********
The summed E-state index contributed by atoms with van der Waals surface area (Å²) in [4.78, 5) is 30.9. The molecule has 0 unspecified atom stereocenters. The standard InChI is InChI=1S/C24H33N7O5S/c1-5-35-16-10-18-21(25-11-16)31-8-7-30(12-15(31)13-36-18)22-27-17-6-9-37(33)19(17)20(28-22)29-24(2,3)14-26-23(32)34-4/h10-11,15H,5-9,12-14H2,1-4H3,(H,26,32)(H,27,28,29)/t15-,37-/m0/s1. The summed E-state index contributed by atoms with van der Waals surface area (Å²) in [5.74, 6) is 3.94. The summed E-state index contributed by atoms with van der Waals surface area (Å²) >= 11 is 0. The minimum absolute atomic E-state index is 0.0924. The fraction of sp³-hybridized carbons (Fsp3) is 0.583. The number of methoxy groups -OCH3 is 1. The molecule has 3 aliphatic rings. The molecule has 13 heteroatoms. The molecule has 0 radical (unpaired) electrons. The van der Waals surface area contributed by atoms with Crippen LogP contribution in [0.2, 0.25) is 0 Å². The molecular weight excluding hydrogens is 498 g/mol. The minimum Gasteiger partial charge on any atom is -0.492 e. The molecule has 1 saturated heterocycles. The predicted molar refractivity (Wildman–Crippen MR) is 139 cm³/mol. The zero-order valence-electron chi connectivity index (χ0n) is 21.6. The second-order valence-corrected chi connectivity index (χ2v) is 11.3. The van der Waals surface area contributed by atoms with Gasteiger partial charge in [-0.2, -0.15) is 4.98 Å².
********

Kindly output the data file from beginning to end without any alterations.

The summed E-state index contributed by atoms with van der Waals surface area (Å²) in [4.78, 5) is 30.9. The molecule has 0 unspecified atom stereocenters. The standard InChI is InChI=1S/C24H33N7O5S/c1-5-35-16-10-18-21(25-11-16)31-8-7-30(12-15(31)13-36-18)22-27-17-6-9-37(33)19(17)20(28-22)29-24(2,3)14-26-23(32)34-4/h10-11,15H,5-9,12-14H2,1-4H3,(H,26,32)(H,27,28,29)/t15-,37-/m0/s1. The summed E-state index contributed by atoms with van der Waals surface area (Å²) in [5.74, 6) is 3.94. The summed E-state index contributed by atoms with van der Waals surface area (Å²) >= 11 is 0. The minimum absolute atomic E-state index is 0.0924. The fraction of sp³-hybridized carbons (Fsp3) is 0.583. The number of methoxy groups -OCH3 is 1. The molecule has 3 aliphatic rings. The molecule has 13 heteroatoms. The molecule has 0 radical (unpaired) electrons. The van der Waals surface area contributed by atoms with Crippen LogP contribution in [0.2, 0.25) is 0 Å². The molecular weight excluding hydrogens is 498 g/mol. The minimum Gasteiger partial charge on any atom is -0.492 e. The molecule has 1 saturated heterocycles. The predicted molar refractivity (Wildman–Crippen MR) is 139 cm³/mol. The zero-order valence-electron chi connectivity index (χ0n) is 21.6. The second-order valence-corrected chi connectivity index (χ2v) is 11.3. The van der Waals surface area contributed by atoms with Gasteiger partial charge in [-0.2, -0.15) is 4.98 Å².